Want to turn down that worry? Get Outside!

The laundry is piling high, you’re behind at work, you’re worried about your kid’s performance in school, your boss is a jerk, and you and your partner haven’t had a date in two months.  Anxiety is kicking in! Perhaps it’s a steady stream of just constant worry or periodic freak outs.  Whatever your relationship with anxiety (or depression for that matter) is, there is one simple thing that can help turn it down a bit and it’s right outside your window.

If you are feeling anxiety set in- move your body and preferably move it outside.  There are a couple of reasons why being in nature helps our mental and emotional well-being.  Perhaps the biggest reason is that our brains our evolutionary programmed to seek out lush landscapes as this indicates the presence of food and water. When we are in nature then, it literally activates the parts of our brain that activates the calming, parasympathetic nervous system. One Stanford study found that participants who walked in nature had decreased activity in the part of the brain responsible for repetitive thought on negative emotion and rumination than their counterparts who walked the same amount in urban settings.  Participants who walked in nature reported increased mood, less depressive symptoms as well.

Perhaps you have experienced this before, you have gone on a hike or just taken a walk in a park and have come back feeling clearer headed, rejuvenated and restored.  I find that even just going outside for a few deep breaths helps me hit the reset button and reminds me that I can handle it. I also feel more connected when I am in nature.  My 7-year old son and I were on a hike and out of the blew he said “I just feel more love when I am hiking. I feel calmer.”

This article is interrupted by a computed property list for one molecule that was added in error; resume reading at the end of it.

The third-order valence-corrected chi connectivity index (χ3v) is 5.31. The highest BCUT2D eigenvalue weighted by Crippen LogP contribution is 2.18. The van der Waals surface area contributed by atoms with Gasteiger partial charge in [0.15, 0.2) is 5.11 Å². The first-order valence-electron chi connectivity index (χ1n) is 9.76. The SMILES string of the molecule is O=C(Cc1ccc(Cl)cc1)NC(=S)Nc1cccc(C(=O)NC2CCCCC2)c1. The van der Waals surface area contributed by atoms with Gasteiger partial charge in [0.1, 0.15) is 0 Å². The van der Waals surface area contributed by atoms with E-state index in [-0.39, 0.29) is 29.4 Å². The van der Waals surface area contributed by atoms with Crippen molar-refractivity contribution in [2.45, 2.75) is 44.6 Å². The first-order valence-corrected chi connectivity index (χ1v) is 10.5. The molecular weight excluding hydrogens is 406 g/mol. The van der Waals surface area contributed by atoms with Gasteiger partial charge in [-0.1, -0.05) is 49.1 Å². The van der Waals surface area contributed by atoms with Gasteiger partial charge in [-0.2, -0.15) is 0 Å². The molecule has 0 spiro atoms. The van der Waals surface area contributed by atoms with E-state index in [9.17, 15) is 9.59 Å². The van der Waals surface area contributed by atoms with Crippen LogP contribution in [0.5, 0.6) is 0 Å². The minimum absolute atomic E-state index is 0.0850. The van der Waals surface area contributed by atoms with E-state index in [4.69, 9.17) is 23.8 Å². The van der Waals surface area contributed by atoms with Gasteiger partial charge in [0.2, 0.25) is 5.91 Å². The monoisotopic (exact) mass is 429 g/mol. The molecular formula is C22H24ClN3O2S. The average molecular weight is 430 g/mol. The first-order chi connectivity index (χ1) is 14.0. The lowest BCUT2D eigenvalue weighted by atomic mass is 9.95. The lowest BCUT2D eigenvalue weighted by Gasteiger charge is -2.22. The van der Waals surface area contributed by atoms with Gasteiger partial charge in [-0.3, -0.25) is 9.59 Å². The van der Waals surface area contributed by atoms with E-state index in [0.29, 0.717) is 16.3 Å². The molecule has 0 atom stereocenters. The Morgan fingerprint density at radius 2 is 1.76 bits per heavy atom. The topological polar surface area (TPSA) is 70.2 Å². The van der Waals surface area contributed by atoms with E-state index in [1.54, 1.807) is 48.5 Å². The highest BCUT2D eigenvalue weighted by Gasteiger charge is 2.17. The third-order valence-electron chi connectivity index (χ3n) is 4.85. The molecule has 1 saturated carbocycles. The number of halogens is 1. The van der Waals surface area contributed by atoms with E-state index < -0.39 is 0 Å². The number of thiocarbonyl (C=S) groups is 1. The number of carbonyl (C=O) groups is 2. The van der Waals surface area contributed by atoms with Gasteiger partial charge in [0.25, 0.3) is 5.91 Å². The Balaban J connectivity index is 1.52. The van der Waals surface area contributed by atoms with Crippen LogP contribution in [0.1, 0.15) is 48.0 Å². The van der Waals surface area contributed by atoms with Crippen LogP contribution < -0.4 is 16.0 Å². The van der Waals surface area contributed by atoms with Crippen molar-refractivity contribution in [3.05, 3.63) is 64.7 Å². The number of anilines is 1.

If your anxiety is so bad that you struggle with leaving your house, just looking at scenes of nature can help. One study found that patients with a view of trees out of their hospital window healed faster than those that had internal rooms facing a wall.  The study found people who had access to nature scenes had lower levels of cortisol and increased mood. When we are looking at scenes of nature, it activates our mirror neurons and makes us feel calmer as well. Being in nature as opposed to urban landscapes allows us to have time to restore our mental processes and be more creative.

When we are in nature, we tend to feel like the little things that chip away at our resiliency begin to fade away.  I often am reminded of just how sweating the little things is really preventing me from being fully present with what is important and when I am in nature, I don’t really even have to try to be present and grateful, it just naturally happens.  I feel more in my body and have more awareness about how truly connected we all are.  Many studies that have shown that people who spend more time in nature are more likely to engage in pro-social activities and report more levels of compassion and a desire to be kind.

Whether you struggle with chronic anxiety that feels debilitating or periodic bouts of feeling overly stressed, getting outside can be a great way to step back into a place of empowerment and being intentional about how you want to manage that stress.  In a world that can be bombarded with fear and stimulation, getting outside can help our frontal lobes turn back on and decrease that feeling of flight or fight.  It’s as simple as opening your door, putting away the screen and getting out there. Let’s go!

3 thoughts on “Want to turn down that worry? Get Outside!

  1. Great post! I agree totally. I’m somewhat of an agoraphobiac due to my Borderline Personality Disorder but have agreed to leave the house and go on vacation with my husband to Destin, Florida. I just know that the sunshine and beautiful water will give me the peace I so rarely find. Thank you for posting this💕

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    1. I am so glad to hear you are tapping into courage and pushing your edges! That’s awesome. I hope you find healing in the sunshine and the water. I really view BPD as complex PTSD and as with most things, we can be in recovery. All the best and hope you have a fabulous trip!

      Liked by 1 person

      1. Thank you ever so much!
        I also view BPD as at the very least deeply intermingled with PTSD, although BPD is considered my main diagnosis with severe PTSD, OCD and social anxiety as secondary diagnosis.
        Nature has always given me peace and I am anxiously looking forward to leaving instead of just being anxious.😊
        It’s a refreshing change of pace. lol. Thanks again for such sweet support. xo

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